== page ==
Roger Federer has reached Round 4 at Roland Garros. He had to defeat Julien Benneteau in the process. You might remember Benneteau from a low point in Roger’s year so far with a QF defeat to the Frenchman in straight sets in Rotterdam. Perhaps that loss was on Roger’s mind because he got broken right away in the very first service game and before you could blink, Julien was up 2-0. That seemed to do the trick and wake up Roger for he launched a full on counter-attack. He promptly held serve, broke back and held serve again to go up 3-2. Leading at 4-3 Federer broke Benneteau at love to go up 5-3 and wasted no time serving out another love game to take the first set 6-3 in only 28 minutes. He won 33 points out of which he hit 10 winners; 70% of his first serves were in and he won a staggering 81% of those points.
Onto the second set and by then the Maestro was all warmed up and had a couple of love service games this set. Only in his second service game did he offer a break point to Julien but he quickly snuffed it out. For his part Benneteau played quite well until he was serving to go up to 5 all. And then, just like in the first set, Julien got broken at love. To be fair it wasn’t entirely his fault because there were two outright forehand winners from Roger that Julien could do nothing about. The Swiss kept his cool and served out the set to win it 6-4, in 31 minutes.
The third set kept up the high level of tennis that was on display in the first two sets. Both men played very well in their service games with game number 3-6 being 4 consecutive love hold service games; 2 apiece for each player. Neither player offered any break points and when Roger held to make it to 5 all, it looked as if the set was destined to head towards a tie-break. Yet again, all of a sudden in a repeat of the first 2 sets, Roger stepped up a gear at just the right moment. A forehand cross-court winner by Roger plus two errors from Julien and then a fabulous backhand down the line, FedEx style, sealed yet another love break for the Maestro. He served it out with his 4th love hold service game of the set with a 7-5 score line in 32 minutes.Except for that mini blip at the very beginning Roger played very well. And more importantly, he played well in a match against a much more formidable opponent than his previous rounds. He needed a match like this one to get him ready for going deeper in the tournament. Though his first two wins were impressive the fact that this match was also a straight sets victory was fantastic. It was great that he had a chance to exorcize the ghost of the Rotterdam match so comprehensively. And even though Benneteau was hampered with an injury he was still able to change tactics and keep toe to toe with Roger. I think for Roger this was not the Julien he was used to and the Maestro did well to adjust to Benneteau 2.0 plus the windy weather conditions.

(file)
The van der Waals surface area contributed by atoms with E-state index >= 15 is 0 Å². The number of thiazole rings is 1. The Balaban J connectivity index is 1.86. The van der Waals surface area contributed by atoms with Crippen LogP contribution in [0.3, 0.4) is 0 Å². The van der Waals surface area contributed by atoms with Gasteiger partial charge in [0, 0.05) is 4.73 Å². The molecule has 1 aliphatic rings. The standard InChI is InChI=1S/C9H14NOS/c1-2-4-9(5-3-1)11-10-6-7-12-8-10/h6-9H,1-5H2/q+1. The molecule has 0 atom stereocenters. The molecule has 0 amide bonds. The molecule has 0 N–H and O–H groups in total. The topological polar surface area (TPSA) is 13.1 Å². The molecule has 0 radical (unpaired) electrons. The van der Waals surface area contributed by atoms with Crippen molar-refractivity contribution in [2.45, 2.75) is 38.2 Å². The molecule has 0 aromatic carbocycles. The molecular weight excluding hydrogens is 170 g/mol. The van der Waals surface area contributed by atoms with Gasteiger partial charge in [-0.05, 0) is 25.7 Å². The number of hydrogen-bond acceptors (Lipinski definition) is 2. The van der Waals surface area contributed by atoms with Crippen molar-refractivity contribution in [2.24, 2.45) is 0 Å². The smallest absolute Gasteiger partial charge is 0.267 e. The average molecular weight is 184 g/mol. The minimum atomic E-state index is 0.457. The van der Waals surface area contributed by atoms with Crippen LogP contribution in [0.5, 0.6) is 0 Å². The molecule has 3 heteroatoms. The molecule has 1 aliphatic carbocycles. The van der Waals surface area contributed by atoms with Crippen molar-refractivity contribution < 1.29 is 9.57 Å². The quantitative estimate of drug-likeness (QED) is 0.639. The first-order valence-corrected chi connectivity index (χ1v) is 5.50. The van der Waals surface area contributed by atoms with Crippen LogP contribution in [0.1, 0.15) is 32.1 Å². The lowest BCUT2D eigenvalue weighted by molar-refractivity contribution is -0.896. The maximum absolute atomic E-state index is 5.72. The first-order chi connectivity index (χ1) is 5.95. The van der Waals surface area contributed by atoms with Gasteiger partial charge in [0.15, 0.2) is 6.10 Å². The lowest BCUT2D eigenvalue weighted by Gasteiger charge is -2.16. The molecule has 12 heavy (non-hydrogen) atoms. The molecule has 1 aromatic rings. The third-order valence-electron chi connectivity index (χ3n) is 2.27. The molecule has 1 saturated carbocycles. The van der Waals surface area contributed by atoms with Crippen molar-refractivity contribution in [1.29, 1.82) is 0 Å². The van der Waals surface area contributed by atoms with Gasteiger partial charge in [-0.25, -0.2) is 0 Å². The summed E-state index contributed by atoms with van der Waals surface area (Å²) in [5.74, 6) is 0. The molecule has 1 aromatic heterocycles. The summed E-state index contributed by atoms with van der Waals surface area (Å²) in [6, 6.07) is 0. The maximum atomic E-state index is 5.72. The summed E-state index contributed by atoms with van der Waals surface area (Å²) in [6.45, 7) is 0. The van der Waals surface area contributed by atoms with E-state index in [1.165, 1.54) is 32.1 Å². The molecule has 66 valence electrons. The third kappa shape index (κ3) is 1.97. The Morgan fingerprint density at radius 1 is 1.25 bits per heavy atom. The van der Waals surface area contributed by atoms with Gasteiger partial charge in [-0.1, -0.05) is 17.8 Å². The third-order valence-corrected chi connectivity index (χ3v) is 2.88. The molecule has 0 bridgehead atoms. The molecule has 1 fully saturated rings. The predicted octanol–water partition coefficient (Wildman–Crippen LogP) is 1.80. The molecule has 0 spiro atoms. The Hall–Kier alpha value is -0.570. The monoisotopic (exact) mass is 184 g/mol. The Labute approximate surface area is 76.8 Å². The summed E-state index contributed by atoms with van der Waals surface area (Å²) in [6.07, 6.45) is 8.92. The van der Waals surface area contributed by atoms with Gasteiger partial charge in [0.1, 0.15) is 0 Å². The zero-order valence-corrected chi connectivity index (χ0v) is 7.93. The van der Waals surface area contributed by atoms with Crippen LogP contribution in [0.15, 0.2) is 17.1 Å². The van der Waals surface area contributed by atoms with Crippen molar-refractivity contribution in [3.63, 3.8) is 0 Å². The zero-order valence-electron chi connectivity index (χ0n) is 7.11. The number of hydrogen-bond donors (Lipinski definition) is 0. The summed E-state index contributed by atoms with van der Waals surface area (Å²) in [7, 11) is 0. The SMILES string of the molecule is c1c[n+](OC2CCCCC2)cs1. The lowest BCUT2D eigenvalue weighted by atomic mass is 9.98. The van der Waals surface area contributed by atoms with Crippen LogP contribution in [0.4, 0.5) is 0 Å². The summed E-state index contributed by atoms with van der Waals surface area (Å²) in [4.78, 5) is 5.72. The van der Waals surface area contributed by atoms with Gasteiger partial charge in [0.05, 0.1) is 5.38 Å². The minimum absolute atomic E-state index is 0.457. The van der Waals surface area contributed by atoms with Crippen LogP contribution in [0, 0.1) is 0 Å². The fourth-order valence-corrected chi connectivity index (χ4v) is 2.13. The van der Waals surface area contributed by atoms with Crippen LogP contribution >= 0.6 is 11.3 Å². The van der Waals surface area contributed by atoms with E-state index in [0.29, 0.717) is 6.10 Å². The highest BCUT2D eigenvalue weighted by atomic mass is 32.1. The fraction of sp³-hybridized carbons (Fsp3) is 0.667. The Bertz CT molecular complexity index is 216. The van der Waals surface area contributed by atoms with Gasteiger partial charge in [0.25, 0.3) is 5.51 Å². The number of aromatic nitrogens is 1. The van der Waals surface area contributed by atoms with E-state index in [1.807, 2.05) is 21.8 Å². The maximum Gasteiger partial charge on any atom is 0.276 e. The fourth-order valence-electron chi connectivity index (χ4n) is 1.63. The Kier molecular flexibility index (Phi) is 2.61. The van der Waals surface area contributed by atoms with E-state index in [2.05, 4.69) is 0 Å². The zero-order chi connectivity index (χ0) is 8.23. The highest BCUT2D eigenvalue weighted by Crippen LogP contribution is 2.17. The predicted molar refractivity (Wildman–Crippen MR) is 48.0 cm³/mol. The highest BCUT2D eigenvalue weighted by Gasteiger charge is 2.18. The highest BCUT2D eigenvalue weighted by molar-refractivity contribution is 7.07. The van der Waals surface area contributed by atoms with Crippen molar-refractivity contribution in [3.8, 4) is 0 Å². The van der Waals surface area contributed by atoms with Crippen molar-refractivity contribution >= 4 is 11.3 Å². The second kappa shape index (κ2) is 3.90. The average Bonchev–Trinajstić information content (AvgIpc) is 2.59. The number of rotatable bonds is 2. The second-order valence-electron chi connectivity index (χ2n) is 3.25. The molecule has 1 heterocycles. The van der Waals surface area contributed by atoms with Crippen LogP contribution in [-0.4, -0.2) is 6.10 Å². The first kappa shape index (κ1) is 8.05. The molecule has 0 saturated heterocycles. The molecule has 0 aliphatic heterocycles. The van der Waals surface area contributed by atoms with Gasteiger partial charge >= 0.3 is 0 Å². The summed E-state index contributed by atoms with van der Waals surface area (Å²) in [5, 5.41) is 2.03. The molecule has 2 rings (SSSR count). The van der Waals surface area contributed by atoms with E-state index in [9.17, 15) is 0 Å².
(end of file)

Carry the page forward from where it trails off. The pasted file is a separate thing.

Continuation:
Federer’s approach today gave me confidence, he was aggressive but not without purpose. The biggest element that stood out for me was that he had a specific plan in mind and executed it with Swiss precision. It almost seemed as if he broke Benneteau at will because they were so perfectly timed, JUST when he needed it. He knew exactly when to press on the accelerator and when to ease off. I’ve also noticed that he’s been hitting off both wings, yes, even that ‘weak’ backhand, very cleanly, with a ton of beauties down the line. He has also served very well so far and today he actually had an astounding 10 love service hold games in the match.
His next opponent is another Frenchman, Gilles Simon. Their H2H is 3-2, although Simon’s 2 match wins came way back in 2008 on hard court tournaments. Since then, Roger has won their next three matches including the most recent one at Rome only 2 weeks ago. Quiet optimism is my mantra for this French Open and I leave it at that. In the meantime, before closing this out, some more Fedtastic records for the Maestro – He has now reached R4 of the French Open a record 11 times; This R3 win was his 57th French Open match win, his 899th win (out of 1,103 matches) in his career and his 255th Grand Slam match win as well. I leave you to ponder on that greatness as I sign off for the night. Bonne nuit!